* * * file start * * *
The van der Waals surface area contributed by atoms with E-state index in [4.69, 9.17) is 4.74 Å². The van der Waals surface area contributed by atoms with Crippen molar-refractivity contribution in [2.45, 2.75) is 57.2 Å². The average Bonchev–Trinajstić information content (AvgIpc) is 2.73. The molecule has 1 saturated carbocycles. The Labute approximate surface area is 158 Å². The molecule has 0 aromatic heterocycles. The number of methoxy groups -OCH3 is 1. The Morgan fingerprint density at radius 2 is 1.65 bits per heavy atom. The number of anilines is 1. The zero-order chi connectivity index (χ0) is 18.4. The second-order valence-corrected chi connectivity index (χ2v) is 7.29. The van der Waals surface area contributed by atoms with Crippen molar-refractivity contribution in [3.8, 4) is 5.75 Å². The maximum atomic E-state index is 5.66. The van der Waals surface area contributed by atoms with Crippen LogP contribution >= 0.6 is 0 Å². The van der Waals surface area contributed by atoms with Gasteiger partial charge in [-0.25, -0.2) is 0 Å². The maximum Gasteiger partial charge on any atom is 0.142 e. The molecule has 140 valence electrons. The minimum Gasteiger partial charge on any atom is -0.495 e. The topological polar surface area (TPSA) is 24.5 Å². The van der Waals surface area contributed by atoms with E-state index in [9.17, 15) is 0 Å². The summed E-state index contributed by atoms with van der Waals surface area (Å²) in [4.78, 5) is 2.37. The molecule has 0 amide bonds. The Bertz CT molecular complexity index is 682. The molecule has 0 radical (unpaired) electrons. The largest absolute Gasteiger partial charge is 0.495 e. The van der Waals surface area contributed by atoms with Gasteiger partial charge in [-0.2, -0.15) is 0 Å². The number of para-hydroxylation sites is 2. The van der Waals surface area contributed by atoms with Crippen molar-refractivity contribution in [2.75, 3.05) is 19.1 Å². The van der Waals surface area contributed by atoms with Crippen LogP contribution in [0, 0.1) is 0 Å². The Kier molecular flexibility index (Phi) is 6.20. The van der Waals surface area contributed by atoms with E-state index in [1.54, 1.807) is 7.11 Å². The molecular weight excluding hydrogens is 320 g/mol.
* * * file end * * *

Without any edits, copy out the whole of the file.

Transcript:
The van der Waals surface area contributed by atoms with E-state index in [4.69, 9.17) is 4.74 Å². The van der Waals surface area contributed by atoms with Crippen molar-refractivity contribution in [2.45, 2.75) is 57.2 Å². The average Bonchev–Trinajstić information content (AvgIpc) is 2.73. The molecule has 1 saturated carbocycles. The Labute approximate surface area is 158 Å². The molecule has 0 aromatic heterocycles. The number of methoxy groups -OCH3 is 1. The Morgan fingerprint density at radius 2 is 1.65 bits per heavy atom. The number of anilines is 1. The zero-order chi connectivity index (χ0) is 18.4. The second-order valence-corrected chi connectivity index (χ2v) is 7.29. The van der Waals surface area contributed by atoms with Crippen molar-refractivity contribution in [3.8, 4) is 5.75 Å². The maximum atomic E-state index is 5.66. The van der Waals surface area contributed by atoms with Crippen LogP contribution >= 0.6 is 0 Å². The van der Waals surface area contributed by atoms with Gasteiger partial charge in [-0.25, -0.2) is 0 Å². The maximum Gasteiger partial charge on any atom is 0.142 e. The molecule has 140 valence electrons. The minimum Gasteiger partial charge on any atom is -0.495 e. The topological polar surface area (TPSA) is 24.5 Å². The van der Waals surface area contributed by atoms with E-state index in [9.17, 15) is 0 Å². The summed E-state index contributed by atoms with van der Waals surface area (Å²) in [4.78, 5) is 2.37. The molecule has 0 amide bonds. The Bertz CT molecular complexity index is 682. The molecule has 0 radical (unpaired) electrons. The largest absolute Gasteiger partial charge is 0.495 e. The van der Waals surface area contributed by atoms with Gasteiger partial charge in [-0.2, -0.15) is 0 Å². The number of para-hydroxylation sites is 2. The van der Waals surface area contributed by atoms with Crippen molar-refractivity contribution in [2.75, 3.05) is 19.1 Å². The van der Waals surface area contributed by atoms with Crippen LogP contribution in [0, 0.1) is 0 Å². The Kier molecular flexibility index (Phi) is 6.20. The van der Waals surface area contributed by atoms with E-state index in [1.54, 1.807) is 7.11 Å². The molecular weight excluding hydrogens is 320 g/mol.